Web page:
The Tax Commission suggested that there is a need to widen the tax base and shift the balance of taxation from taxes on labor to taxes on capital, wealth and consumption.
He called for a substantial increase in the yield of land and property tax and a substantial hike in capital gains tax and capital gains tax. New taxes such as road user fees are also needed as revenue from fossil fuel taxes declines, the report said.
“Given Ireland’s demographic profile, the level of public debt and a number of other economic risks, it is inevitable that the total amount of tax required to fund public services will increase in the coming years”, the commission’s report said.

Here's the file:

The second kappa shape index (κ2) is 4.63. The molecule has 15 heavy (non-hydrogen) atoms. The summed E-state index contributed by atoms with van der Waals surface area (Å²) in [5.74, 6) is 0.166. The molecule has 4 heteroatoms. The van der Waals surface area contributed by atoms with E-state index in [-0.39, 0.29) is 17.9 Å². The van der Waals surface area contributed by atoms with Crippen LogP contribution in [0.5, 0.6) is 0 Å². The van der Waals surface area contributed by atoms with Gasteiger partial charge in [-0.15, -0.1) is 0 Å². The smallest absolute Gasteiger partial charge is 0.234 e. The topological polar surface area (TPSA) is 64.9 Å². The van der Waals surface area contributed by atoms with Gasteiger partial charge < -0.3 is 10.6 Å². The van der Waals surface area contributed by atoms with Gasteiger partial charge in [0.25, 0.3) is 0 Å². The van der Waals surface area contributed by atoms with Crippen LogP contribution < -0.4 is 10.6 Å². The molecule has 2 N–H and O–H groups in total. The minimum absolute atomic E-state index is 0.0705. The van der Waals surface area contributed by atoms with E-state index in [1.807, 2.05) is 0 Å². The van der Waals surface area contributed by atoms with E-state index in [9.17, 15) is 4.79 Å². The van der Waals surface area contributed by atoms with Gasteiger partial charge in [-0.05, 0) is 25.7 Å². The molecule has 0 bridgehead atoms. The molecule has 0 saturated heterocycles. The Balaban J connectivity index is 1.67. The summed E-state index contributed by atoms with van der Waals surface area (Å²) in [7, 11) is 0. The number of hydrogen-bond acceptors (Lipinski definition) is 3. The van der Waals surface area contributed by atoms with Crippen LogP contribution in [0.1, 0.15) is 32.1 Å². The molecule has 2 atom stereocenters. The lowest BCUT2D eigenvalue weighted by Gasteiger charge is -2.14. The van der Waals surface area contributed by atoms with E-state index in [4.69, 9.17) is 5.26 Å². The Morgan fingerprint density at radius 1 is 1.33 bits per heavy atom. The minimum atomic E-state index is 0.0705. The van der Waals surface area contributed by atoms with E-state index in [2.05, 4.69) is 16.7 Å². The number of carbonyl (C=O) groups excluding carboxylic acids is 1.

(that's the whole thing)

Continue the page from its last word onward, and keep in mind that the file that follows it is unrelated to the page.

Other risks listed include “significant uncertainty” about future revenues from corporation tax, which Ireland collects mainly from large multinational corporations and public funds needed to tackle climate change.
Commission chair Professor Niamh Moloney of the London School of Economics said the commission was aware of the financial challenges families were facing due to rising inflation and that many of its recommendations would be difficult to implement.
Finance Minister Paschal Donohoe said the report raised serious questions about how Ireland would reform its “long-term” tax and welfare systems.
The government has pledged tax cuts as part of the annual budget to be announced on September 27 to help consumers and businesses cope with rising energy prices.